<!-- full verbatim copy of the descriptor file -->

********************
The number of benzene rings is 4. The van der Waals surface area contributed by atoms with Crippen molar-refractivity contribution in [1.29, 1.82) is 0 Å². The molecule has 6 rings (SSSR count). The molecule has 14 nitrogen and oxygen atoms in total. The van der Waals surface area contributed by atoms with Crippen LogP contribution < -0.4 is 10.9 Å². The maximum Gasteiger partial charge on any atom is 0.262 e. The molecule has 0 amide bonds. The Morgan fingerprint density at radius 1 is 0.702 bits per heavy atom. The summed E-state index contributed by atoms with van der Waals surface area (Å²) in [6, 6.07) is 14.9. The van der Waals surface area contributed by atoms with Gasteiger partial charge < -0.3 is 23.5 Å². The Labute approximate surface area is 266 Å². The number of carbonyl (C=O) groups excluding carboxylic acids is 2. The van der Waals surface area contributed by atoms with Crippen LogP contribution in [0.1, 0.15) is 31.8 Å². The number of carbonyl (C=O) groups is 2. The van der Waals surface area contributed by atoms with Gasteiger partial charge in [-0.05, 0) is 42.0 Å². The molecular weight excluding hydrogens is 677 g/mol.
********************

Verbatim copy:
The number of benzene rings is 4. The van der Waals surface area contributed by atoms with Crippen molar-refractivity contribution in [1.29, 1.82) is 0 Å². The molecule has 6 rings (SSSR count). The molecule has 14 nitrogen and oxygen atoms in total. The van der Waals surface area contributed by atoms with Crippen LogP contribution < -0.4 is 10.9 Å². The maximum Gasteiger partial charge on any atom is 0.262 e. The molecule has 0 amide bonds. The Morgan fingerprint density at radius 1 is 0.702 bits per heavy atom. The summed E-state index contributed by atoms with van der Waals surface area (Å²) in [6, 6.07) is 14.9. The van der Waals surface area contributed by atoms with Gasteiger partial charge < -0.3 is 23.5 Å². The Labute approximate surface area is 266 Å². The number of carbonyl (C=O) groups excluding carboxylic acids is 2. The van der Waals surface area contributed by atoms with Crippen LogP contribution in [0.1, 0.15) is 31.8 Å². The number of carbonyl (C=O) groups is 2. The van der Waals surface area contributed by atoms with Gasteiger partial charge in [-0.05, 0) is 42.0 Å². The molecular weight excluding hydrogens is 677 g/mol.